NOW we can support…LOUDLY…a Truth Commission

Simulposted at Daily Kos

First of all, thanks to the 53163 people who signed The Petition for a Special Prosecutor for Bush War Crimes. Thanks to the crew at Docudharma and to Bob Fertik and his crew at who all worked hard to create it and promote it. And thanks to all those who worked hard on the other petitions that eventually delivered around 250,000 signatures in support of appointing a Special Prosecutor to investigate the highly organized and Presidentially approved Policy of Torture.

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Thanks to Eric Holder for doing the right thing, against great pressure and long odds. Bucking his own President to pursue justice….in a political environment where political expediency is FAR more valued than The Rule Of Law and justice.

(Shhhh! And special thanks to Holder for appointing an SP that Sen. Sheldon Whitehouse says WILL follow the evidence wherever it leads, even though we are pretending he is only out to produce the next batch of Lynndie Englands and let off the people who came up with The Bush Policy of Torture.)

And thanks to President Obama for appointing an Attorney General with the guts to defy his ‘policy’ (stated intention?) of ‘pragmatically’….allowing War Criminals to skate free.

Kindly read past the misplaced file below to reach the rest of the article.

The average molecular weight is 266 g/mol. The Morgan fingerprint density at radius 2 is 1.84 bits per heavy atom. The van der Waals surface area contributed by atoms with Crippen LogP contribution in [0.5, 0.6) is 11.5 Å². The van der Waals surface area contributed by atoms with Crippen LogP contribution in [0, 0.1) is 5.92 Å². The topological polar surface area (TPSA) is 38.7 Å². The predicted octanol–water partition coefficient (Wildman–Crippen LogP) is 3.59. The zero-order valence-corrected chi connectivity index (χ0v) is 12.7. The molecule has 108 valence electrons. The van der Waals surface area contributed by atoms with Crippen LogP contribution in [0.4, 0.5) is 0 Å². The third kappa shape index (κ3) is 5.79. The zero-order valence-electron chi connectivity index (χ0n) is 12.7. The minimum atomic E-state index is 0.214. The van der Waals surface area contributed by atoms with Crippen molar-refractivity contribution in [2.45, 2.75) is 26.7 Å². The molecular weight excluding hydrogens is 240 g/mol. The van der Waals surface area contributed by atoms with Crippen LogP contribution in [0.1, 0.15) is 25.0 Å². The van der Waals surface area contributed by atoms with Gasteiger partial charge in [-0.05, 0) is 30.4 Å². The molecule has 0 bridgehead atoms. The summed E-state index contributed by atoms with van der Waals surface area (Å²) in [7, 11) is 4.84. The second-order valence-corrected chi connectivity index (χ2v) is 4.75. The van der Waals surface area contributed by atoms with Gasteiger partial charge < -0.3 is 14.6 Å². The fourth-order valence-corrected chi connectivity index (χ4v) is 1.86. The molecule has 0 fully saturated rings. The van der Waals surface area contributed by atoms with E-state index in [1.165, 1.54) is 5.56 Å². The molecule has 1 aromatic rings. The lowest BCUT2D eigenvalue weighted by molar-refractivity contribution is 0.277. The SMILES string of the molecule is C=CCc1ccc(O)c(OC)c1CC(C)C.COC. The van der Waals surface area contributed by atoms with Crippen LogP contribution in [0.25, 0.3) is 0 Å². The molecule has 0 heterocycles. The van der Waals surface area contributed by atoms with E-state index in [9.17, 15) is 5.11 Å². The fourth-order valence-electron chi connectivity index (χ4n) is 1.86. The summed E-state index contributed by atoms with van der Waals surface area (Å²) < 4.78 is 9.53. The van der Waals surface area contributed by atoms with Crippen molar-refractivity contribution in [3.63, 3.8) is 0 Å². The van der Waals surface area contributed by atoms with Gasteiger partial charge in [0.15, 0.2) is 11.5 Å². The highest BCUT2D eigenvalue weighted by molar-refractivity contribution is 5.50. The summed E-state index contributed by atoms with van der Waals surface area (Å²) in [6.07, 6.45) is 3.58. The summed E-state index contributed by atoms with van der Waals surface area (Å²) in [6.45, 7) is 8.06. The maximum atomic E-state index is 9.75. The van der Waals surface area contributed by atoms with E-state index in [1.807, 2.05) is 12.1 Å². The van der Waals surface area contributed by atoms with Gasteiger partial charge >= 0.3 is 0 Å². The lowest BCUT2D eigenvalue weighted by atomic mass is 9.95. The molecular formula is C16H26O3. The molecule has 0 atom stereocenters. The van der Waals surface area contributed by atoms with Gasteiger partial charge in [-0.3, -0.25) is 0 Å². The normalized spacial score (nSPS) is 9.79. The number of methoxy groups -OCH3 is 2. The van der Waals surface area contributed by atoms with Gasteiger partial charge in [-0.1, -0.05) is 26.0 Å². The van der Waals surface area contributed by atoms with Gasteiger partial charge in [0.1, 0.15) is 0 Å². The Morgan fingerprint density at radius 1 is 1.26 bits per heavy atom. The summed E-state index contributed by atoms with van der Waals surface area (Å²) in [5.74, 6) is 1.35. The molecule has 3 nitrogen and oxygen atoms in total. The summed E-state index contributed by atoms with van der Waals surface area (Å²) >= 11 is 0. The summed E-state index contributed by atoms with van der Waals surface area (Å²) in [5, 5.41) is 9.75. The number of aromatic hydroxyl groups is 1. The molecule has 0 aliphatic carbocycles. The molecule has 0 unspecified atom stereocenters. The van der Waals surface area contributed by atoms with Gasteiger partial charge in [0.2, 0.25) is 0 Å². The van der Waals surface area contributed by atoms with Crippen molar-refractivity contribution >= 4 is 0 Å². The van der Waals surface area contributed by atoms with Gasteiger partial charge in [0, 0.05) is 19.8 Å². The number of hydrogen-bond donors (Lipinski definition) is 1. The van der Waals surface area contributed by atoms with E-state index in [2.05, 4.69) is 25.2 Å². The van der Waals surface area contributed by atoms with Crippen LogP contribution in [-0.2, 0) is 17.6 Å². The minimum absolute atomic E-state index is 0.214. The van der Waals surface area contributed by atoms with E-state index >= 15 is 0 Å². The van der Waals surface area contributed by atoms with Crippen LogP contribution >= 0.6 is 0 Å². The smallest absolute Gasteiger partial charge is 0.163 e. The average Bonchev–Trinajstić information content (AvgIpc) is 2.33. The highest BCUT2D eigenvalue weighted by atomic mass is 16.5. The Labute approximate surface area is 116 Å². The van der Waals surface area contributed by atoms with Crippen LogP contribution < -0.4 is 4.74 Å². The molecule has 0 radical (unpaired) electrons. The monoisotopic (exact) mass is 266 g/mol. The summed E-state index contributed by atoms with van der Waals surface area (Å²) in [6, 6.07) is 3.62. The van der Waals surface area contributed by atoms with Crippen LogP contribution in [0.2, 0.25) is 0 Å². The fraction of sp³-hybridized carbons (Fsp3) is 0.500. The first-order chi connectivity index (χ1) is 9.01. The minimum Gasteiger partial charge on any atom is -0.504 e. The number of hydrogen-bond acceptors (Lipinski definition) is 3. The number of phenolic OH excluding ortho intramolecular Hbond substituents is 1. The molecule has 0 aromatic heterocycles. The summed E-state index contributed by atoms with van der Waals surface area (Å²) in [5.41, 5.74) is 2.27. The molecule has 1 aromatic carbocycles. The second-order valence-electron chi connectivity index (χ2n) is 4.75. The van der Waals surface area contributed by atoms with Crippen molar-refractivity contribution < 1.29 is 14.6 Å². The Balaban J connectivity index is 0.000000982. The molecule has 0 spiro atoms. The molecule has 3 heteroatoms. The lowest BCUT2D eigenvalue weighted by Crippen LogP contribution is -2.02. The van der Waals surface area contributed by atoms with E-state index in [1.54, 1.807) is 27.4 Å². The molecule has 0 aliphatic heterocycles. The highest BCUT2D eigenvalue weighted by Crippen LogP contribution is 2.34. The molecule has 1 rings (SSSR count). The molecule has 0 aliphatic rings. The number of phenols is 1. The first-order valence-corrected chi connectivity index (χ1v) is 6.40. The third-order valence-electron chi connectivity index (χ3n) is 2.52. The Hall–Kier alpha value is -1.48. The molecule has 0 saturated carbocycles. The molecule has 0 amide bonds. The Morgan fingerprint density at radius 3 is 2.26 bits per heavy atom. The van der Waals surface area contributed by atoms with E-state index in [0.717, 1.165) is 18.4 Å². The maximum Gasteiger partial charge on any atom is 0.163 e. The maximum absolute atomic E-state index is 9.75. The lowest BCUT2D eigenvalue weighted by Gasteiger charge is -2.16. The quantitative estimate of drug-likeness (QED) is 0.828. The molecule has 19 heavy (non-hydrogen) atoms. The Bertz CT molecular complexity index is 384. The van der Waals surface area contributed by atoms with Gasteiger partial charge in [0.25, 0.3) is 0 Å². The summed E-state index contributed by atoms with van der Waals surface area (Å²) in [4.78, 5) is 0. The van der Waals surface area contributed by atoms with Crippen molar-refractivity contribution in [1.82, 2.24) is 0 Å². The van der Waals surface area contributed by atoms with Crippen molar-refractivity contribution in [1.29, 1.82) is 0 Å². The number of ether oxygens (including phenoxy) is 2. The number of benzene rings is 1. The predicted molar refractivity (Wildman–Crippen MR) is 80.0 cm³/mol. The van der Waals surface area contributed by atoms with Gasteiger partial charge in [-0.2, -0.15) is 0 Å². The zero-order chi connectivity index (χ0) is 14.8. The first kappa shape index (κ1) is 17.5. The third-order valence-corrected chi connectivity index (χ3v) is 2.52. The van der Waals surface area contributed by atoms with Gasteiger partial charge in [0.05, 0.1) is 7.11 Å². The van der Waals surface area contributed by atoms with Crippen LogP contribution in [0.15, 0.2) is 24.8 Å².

Now that we have a Special Prosecutor to address the specific crimes committed, (and believe you me, we are going to have to apply some pressure/cover for the investigations to work up the food chain) it is now time to work on uncovering the Big Picture.

The way only a broad, ranging, and public Truth Commission can.

The heads of the Senate and House Judiciary Committees, Patrick Leahy and John Conyers both issued statements yesterday…

“The conduct that is documented in this report illustrates the perils of the dark road of excusing torture down which the Bush administration took this nation,” he wrote in a statement. “I also believe it underscores why we need to move forward with a Commission of Inquiry, a nonpartisan review of exactly what happened in these areas, so that we can find out what happened and why. Who justified these policies? What was the role of the Bush White House? How can we make sure it never happens again? Information coming out in dribs and drabs will never paint the full picture.”